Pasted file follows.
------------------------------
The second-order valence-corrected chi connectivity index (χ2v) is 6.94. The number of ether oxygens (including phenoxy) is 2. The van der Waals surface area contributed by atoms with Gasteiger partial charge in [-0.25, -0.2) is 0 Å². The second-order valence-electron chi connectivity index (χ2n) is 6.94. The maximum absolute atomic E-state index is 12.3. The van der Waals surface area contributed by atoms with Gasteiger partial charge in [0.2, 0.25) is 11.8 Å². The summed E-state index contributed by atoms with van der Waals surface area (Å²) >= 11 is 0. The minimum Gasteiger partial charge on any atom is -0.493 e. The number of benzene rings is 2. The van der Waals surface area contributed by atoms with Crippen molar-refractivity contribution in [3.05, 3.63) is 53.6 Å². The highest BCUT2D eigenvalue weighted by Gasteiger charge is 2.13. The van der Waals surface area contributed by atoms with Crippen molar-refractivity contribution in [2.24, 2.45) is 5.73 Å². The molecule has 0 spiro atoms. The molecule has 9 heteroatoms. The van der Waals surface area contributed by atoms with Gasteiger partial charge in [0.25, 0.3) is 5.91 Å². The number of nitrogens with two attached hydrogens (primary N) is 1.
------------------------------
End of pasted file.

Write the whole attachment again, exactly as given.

The second-order valence-corrected chi connectivity index (χ2v) is 6.94. The number of ether oxygens (including phenoxy) is 2. The van der Waals surface area contributed by atoms with Gasteiger partial charge in [-0.25, -0.2) is 0 Å². The second-order valence-electron chi connectivity index (χ2n) is 6.94. The maximum absolute atomic E-state index is 12.3. The van der Waals surface area contributed by atoms with Gasteiger partial charge in [0.2, 0.25) is 11.8 Å². The summed E-state index contributed by atoms with van der Waals surface area (Å²) >= 11 is 0. The minimum Gasteiger partial charge on any atom is -0.493 e. The number of benzene rings is 2. The van der Waals surface area contributed by atoms with Crippen molar-refractivity contribution in [3.05, 3.63) is 53.6 Å². The highest BCUT2D eigenvalue weighted by Gasteiger charge is 2.13. The van der Waals surface area contributed by atoms with Crippen molar-refractivity contribution in [2.24, 2.45) is 5.73 Å². The molecule has 0 spiro atoms. The molecule has 9 heteroatoms. The van der Waals surface area contributed by atoms with Gasteiger partial charge in [0.25, 0.3) is 5.91 Å². The number of nitrogens with two attached hydrogens (primary N) is 1.